1800-1899 A.D. Assyrian History

1840-1860: The Khilafah Massacres
by Assyrian Information Management (Atour)
Posted: Friday, August 25, 2000 04:04 pm CST


Badr Khan Bey, A Hakkari Kurdish Amir, combined with other Kurdish forces led by Nurallah, attacked the Assyrians, intending to burn, kill, destroy, and, if possible, exterminate the Assyrians race from the mountains. The fierce Kurds destroyed and burned whatever came within their reach. An indiscriminate massacre took place. The women were brought before the Amir and murdered in cold blood. The following incident illustrates the revolting barbarity: the aged mother of Mar Shimun, the Patriarch of the Church of the East, was seized by them, and after having practiced on her the most abominable atrocities, they cut her body into two parts and threw it into the river Zab, exclaiming, "go and carry to your accursed son the intelligence that the same fate awaits him." Nearly ten thousand Assyrians were massacred, and as large a number of woman and children were taken captive, most of whom were sent to Jezirah to be sold as slaves, to be bestowed as presents upon the influential Muslims. (Death of a Nation, pp. 111-112).

Similar events occurred in 1846. In neither case did the Ottoman Government or its security forces intervene to prevent the massacres or punish the wrong-doers, indicating that they were happy with the outcome, and thus making the Khilafah accomplices to the massacres. In 1847, Muslim forces massacred 30,000 members of the Assyrian Christian community. A good example of State complicity by the Khilafah in massacres of Christians begun by individual Muslims occurred in Lebanon and Syria in 1860, and which were only finally ended by the intervention of French forces:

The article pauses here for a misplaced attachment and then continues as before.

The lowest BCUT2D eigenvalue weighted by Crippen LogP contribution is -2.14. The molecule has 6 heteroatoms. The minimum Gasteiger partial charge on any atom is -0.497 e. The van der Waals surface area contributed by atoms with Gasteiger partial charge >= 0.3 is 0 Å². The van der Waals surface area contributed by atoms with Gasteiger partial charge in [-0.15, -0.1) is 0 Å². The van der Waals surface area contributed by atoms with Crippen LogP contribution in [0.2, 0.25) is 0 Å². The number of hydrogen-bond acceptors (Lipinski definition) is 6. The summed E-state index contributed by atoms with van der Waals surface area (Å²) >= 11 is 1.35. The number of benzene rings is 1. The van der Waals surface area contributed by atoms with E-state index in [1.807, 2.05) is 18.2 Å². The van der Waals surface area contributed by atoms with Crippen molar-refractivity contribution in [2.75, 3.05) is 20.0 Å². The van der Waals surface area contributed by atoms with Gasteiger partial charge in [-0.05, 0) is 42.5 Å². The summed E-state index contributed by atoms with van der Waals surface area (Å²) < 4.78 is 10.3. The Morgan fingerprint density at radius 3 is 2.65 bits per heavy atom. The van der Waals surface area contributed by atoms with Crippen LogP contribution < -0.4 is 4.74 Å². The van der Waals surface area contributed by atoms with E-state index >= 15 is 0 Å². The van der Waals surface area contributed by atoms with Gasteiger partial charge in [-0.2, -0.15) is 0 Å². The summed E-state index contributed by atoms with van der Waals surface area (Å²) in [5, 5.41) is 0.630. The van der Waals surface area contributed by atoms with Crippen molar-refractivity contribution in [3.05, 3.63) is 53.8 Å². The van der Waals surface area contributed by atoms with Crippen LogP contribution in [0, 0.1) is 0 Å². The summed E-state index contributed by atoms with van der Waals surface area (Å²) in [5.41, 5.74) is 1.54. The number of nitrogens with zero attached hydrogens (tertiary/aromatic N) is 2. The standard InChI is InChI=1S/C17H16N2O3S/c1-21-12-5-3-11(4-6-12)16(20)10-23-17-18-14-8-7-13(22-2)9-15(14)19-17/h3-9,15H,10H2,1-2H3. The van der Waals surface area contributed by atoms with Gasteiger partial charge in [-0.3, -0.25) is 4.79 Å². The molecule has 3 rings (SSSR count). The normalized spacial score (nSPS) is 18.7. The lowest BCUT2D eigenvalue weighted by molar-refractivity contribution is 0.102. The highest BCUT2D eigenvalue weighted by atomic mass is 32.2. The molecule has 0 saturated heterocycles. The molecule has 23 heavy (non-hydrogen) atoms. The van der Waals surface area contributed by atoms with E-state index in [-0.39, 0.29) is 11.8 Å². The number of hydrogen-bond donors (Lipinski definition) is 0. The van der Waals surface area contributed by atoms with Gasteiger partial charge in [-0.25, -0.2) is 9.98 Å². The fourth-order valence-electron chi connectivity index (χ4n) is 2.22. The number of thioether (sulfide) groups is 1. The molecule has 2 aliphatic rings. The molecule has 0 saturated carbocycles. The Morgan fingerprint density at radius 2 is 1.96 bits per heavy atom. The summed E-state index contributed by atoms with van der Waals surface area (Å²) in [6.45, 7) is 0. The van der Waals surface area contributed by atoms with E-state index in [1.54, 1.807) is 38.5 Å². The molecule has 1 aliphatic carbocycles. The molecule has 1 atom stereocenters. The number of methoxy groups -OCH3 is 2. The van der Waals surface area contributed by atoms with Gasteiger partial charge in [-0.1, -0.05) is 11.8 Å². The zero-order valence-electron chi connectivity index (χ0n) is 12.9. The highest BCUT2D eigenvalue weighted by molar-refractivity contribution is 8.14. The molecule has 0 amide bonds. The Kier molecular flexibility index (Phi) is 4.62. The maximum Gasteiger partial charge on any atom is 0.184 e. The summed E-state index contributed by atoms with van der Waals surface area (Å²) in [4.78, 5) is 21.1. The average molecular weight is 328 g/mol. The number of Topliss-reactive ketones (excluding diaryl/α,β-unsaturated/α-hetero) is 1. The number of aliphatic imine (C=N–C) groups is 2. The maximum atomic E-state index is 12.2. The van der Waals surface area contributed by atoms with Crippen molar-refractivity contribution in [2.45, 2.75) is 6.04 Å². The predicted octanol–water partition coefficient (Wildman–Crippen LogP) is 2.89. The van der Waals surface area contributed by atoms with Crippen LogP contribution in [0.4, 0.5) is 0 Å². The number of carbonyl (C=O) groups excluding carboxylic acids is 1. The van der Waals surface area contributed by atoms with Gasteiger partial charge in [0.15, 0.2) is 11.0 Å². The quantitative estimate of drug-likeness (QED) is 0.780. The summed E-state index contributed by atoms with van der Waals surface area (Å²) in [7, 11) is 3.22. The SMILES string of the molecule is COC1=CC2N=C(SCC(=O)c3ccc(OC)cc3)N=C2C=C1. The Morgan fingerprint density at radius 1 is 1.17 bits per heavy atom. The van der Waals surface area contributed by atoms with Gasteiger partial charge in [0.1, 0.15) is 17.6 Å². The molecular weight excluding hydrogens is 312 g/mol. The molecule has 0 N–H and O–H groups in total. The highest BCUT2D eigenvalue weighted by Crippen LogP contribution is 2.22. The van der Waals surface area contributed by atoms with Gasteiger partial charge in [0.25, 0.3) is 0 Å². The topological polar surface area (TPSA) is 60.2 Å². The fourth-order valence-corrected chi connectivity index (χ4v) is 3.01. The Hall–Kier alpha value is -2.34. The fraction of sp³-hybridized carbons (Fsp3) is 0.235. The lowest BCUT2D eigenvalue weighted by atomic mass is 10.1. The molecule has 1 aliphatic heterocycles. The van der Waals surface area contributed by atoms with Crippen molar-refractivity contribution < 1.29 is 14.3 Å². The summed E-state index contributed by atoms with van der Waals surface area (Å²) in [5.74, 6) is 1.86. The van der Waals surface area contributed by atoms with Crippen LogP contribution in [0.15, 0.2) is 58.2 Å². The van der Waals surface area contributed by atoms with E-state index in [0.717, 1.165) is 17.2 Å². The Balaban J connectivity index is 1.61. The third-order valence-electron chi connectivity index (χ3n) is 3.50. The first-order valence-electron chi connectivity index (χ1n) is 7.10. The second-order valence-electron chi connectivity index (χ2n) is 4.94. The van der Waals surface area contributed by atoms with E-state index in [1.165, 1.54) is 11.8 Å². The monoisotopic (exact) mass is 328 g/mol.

In Lebanon, from April to July, more than sixty villages of Al-Matn and Al-Shuf were burned to ashes by the Druze and Kurdish forces. The big towns then followed. The Ottoman garrison commander again offered the Maronite population asylum, as he had offered to the small villages, asking for the surrender of their arms and then slaughtering them in the local serai. Such was the fate of Dayr al-Qamar, which lost 2600 men; Jazzin and environs, where 1500 were slaughtered; Hasbayya, where 1000 of 6000 were cold bloodedly killed; Rashayya, where 800 perished. The orders for Hasbayya were that no male between seven and seventy years of age should be spared. Malicious eyes feasted on mangled, intermingled bodies of old and young in the courtyard of the Shihabi palace. Zahla, largest among the towns with 12000 inhabitants, held out for a short time and then succumbed under an attack by a host including fighters from Harwan and Bedouins from the desert. The town lay snugly in a deep ravine carved by the Bardawni flowing from the Mount Sannin. Hardly a house escaped the flames. The total loss of life within the span of three months and a space of a few miles was estimated at 12000. From Lebanon the spark of hate flew to Damascus and ignited a reservoir of Muslim ill-feeling generated by the policy of Ibrahim Pasha and the egalitarian provisions of Khatti Humayun. The Assyrian quarter was sent on fire and some 11000 of its inhabitants were put to the sword.



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